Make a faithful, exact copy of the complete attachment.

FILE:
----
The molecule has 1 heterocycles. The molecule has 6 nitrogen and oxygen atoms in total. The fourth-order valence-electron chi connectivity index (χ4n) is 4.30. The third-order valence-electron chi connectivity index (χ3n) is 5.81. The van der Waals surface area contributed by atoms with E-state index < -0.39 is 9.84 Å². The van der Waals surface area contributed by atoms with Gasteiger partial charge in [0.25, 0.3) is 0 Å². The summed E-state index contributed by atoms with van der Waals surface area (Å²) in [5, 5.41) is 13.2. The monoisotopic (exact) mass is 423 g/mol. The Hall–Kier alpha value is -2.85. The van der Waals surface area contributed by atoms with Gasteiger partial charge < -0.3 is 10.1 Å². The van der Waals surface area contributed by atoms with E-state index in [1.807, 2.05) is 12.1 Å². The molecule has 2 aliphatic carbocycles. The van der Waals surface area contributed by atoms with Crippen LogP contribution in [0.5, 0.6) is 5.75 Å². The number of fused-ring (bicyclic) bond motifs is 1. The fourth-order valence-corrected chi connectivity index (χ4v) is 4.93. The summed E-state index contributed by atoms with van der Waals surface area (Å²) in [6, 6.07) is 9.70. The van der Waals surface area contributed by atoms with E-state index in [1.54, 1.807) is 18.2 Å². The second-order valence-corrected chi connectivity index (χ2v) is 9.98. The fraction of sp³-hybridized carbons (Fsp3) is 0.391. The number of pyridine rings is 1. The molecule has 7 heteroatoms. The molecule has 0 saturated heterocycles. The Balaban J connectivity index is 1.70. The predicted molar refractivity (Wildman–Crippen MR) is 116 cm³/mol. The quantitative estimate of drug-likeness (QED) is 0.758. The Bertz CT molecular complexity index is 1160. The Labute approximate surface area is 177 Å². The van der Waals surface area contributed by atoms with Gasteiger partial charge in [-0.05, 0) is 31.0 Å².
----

The molecule has 1 heterocycles. The molecule has 6 nitrogen and oxygen atoms in total. The fourth-order valence-electron chi connectivity index (χ4n) is 4.30. The third-order valence-electron chi connectivity index (χ3n) is 5.81. The van der Waals surface area contributed by atoms with E-state index < -0.39 is 9.84 Å². The van der Waals surface area contributed by atoms with Gasteiger partial charge in [0.25, 0.3) is 0 Å². The summed E-state index contributed by atoms with van der Waals surface area (Å²) in [5, 5.41) is 13.2. The monoisotopic (exact) mass is 423 g/mol. The Hall–Kier alpha value is -2.85. The van der Waals surface area contributed by atoms with Gasteiger partial charge < -0.3 is 10.1 Å². The van der Waals surface area contributed by atoms with E-state index in [1.807, 2.05) is 12.1 Å². The molecule has 2 aliphatic carbocycles. The van der Waals surface area contributed by atoms with Crippen LogP contribution in [0.5, 0.6) is 5.75 Å². The number of fused-ring (bicyclic) bond motifs is 1. The fourth-order valence-corrected chi connectivity index (χ4v) is 4.93. The summed E-state index contributed by atoms with van der Waals surface area (Å²) in [6, 6.07) is 9.70. The van der Waals surface area contributed by atoms with E-state index in [1.54, 1.807) is 18.2 Å². The second-order valence-corrected chi connectivity index (χ2v) is 9.98. The fraction of sp³-hybridized carbons (Fsp3) is 0.391. The number of pyridine rings is 1. The molecule has 7 heteroatoms. The molecule has 0 saturated heterocycles. The Balaban J connectivity index is 1.70. The predicted molar refractivity (Wildman–Crippen MR) is 116 cm³/mol. The quantitative estimate of drug-likeness (QED) is 0.758. The Bertz CT molecular complexity index is 1160. The Labute approximate surface area is 177 Å². The van der Waals surface area contributed by atoms with Gasteiger partial charge in [-0.05, 0) is 31.0 Å².